January 14, 2008
Not a good week, mind you. Like that's happening anytime soon.
Last week, the writers elected a relief pitcher to the Hall of Fame, at the exclusion of all others and for the second straight year. Bruce Sutter in 2007, Rich Gossage in 2008.
Thankfully, we're almost done with the relievers. Trevor Hoffman oughta be posing for his Hall bust in six or seven years, and if Mariano Rivera doesn't continue on his path to go all Calvin Schiraldi slash Byung-Hyun Kim on himself, he'll be pulling into Cooperstown right about the same time.
In the meantime, maybe just maybe the guys I've been making an annual case for will have a prayer. That's Jim Rice, Bert Blyleven, Jack Morris, Dave Concepcion, and to a lesser extent, Steve Garvey. I won't bore you with the reasoning yet again. I'll bore you in other ways, sure, but if you're a glutton for your own punishment, knock yourself out. The Hall with It, Increased Drug Testing Necessary, If So and So Gets In, and The Funny Beard Contingent.
Anyway, the HOF is so last week, isn't it?
Now, this week marks the what's-the-opposite-of-triumphant return of Major League Baseball to another type of hall. Halls plural, actually, as in the Halls of Congress. Yep, two of your all-time favs, Bud Selig and Donald Fehr, will trudge up the Capitol steps, tail between their legs, first thing Tuesday morning. And ESPN will carry it live, at 9:30 a.m., Eastern. Oh joy.
The obligatory "Mr. Selig Goes to Washington" line has been done elsewhere (OK, at Sports Illustrated), so we'll spare you, but here's a little known fact. The actual name of "The Mitchell Report" is "Report to the Commissioner of Baseball of an Independent Investigation into the Illegal use of Steroids and Other Performance Enhancing Substances by Players in Major League Baseball."
And the lucky body of the United States Congress that gets to host baseball's best and brightest? It's called the "Committee on Oversight and Government Reform," with which, according to the government website devoted to such things, "jurisdiction includes domestic policies, including matters relating to energy, labor, education, criminal justice, the economy, as well as the Office of National Drug Control Policy."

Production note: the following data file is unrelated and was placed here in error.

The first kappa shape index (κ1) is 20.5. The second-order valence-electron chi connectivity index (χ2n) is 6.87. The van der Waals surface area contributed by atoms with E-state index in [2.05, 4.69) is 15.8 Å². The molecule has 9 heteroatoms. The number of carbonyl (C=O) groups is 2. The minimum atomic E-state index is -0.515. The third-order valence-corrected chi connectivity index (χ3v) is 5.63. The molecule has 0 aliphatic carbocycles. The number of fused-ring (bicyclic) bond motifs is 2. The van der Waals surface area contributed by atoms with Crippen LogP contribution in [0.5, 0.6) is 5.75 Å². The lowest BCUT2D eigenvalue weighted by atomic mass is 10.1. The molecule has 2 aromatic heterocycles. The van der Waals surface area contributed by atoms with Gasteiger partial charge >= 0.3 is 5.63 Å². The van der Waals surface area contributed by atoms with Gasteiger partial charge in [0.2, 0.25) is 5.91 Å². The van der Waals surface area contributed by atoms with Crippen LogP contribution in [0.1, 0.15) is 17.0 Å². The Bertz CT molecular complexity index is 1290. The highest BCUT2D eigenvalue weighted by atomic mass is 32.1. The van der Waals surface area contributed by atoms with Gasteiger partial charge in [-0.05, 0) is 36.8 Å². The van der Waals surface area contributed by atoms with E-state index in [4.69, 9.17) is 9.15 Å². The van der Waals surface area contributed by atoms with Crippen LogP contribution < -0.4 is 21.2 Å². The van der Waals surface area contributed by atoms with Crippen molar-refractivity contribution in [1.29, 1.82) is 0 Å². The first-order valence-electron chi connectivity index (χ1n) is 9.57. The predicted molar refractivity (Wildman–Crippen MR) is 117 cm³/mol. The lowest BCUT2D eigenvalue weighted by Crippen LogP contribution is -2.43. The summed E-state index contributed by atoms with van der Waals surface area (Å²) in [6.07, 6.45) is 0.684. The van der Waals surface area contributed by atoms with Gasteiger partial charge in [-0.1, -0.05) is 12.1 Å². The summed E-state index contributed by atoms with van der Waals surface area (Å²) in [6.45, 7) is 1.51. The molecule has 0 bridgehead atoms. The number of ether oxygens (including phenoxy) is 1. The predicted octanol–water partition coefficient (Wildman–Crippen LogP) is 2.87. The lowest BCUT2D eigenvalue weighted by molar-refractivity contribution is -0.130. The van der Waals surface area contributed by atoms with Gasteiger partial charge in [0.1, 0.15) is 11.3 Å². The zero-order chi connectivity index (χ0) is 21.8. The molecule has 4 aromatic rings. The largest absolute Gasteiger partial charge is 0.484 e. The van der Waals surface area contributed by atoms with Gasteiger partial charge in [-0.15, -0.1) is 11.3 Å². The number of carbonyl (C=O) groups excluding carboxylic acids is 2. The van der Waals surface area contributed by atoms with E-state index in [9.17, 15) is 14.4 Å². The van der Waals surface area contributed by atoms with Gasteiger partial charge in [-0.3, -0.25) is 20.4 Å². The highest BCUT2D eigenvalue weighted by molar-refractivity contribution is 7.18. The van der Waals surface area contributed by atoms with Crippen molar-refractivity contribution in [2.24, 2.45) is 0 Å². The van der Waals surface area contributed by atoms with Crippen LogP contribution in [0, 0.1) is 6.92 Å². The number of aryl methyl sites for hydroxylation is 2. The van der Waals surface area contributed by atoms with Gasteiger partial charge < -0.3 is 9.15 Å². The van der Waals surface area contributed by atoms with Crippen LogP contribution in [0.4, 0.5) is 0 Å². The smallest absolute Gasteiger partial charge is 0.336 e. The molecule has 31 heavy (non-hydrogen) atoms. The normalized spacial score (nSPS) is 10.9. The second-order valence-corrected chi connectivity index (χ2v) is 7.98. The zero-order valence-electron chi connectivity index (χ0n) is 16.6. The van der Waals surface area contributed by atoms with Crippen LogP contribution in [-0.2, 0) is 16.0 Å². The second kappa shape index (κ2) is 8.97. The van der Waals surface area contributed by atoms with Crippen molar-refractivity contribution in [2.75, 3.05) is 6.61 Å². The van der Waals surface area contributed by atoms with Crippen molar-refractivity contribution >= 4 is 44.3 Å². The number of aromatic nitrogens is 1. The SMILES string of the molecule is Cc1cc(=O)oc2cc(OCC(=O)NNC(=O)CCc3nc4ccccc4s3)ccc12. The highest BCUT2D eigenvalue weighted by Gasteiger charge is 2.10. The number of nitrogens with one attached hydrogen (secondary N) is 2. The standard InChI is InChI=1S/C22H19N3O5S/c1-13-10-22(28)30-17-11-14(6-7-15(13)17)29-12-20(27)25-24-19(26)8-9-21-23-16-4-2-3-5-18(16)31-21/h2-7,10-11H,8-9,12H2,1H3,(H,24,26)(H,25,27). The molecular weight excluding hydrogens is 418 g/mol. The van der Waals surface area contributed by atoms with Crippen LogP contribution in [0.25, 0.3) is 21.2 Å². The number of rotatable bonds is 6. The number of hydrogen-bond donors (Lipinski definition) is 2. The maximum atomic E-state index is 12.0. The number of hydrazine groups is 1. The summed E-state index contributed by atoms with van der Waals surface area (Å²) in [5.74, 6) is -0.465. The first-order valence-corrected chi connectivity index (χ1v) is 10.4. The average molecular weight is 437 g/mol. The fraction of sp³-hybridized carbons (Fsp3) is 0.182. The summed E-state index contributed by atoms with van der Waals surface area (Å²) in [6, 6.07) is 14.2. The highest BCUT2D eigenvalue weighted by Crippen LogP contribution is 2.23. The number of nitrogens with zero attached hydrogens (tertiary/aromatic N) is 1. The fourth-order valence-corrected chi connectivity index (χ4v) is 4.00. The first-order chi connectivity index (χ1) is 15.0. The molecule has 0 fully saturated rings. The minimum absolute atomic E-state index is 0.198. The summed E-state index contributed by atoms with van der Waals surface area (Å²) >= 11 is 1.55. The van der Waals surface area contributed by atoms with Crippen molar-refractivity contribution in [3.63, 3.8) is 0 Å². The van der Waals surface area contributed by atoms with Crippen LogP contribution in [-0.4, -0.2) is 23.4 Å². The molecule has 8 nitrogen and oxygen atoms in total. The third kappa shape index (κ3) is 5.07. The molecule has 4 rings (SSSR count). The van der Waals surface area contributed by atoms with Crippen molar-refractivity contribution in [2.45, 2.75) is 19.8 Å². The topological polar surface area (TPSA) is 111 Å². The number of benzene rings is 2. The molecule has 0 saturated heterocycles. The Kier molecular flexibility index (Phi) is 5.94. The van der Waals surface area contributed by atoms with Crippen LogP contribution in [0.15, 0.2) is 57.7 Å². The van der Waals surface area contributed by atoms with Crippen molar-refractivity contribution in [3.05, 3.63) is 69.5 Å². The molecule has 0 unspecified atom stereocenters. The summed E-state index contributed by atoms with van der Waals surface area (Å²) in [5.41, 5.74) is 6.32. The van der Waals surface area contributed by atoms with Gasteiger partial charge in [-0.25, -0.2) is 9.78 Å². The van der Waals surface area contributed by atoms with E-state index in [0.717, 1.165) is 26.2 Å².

And sure, you know that Howard Waxman runs the show over there, but guess who holds the title of Majority Subcommittee Chairman for Domestic Policy. Yep, it's none other than Dennis Kucinich.
After Selig and Fehr, along with Fehr's jackass assistant, Gene Orza, split the scene, count on way more discussion than you're up for from all corners. But not here. I'm completely steroided out, and I'm taking a break from the whole thing. Starting now.
Usually I spend the entire offseason counting down the days until pitchers and catchers and Todd Hundley (or the backup Dodger catcher du jour) report. From November 1 to February 15, every year, with very little variation in my routine.
But this offseason has been different. I stopped the countdown some time ago, and I'm not even looking forward to Spring Training. Not one bit, and it's an absolute first for me. Maybe I'll get over it by Valentine's Day, but right now it's just not happening for me. Tell me you don't feel the same way.
Talkback: Your comments are always encouraged…
Meet the Dog: Feast your eyes on the new addition. Abby Scott Cole, adopted by the Main Squeeze and I last week, thanks to the great, German Shepherd Rescue Orange County organization. If you're looking for a GSD, this is the place. If you can't take in one of these fine animals, donations are wonderful, and very much appreciated.
Media Savvy: Forget Hillary Clinton for a minute. After a bizarre near-debut piece heaping an Airbus-full of praise on Torii Hunter, it looks like Los Angeles Times columnist Kurt Streeter has found his voice. The coast is clear. It's OK to start reading his stuff now.
Dodgers Prospect Ratings: Just out, check this Top 10 list, courtesy of TopProspectAlert.com...
NFL: Much has been made of Tom Brady's 26-of-28 passing performance Sunday against Jacksonville, and rightfully so. The comparisons with a Phil Simms-quarterbacked playoff game, and another by Vinny Testaverde are all well and good, but there's a better one in college hoops.
You know, Bill Walton's 21-out-of-22 field goal attempts, 44 points, and an NCAA Championship for UCLA, 87-66 over Memphis State. March 26, 1973...
Statue for Sandy: The Koufax in bronze campaign continues. Please Vote “Yes on 32.” And tell a friend…
Remember, glove conquers all….
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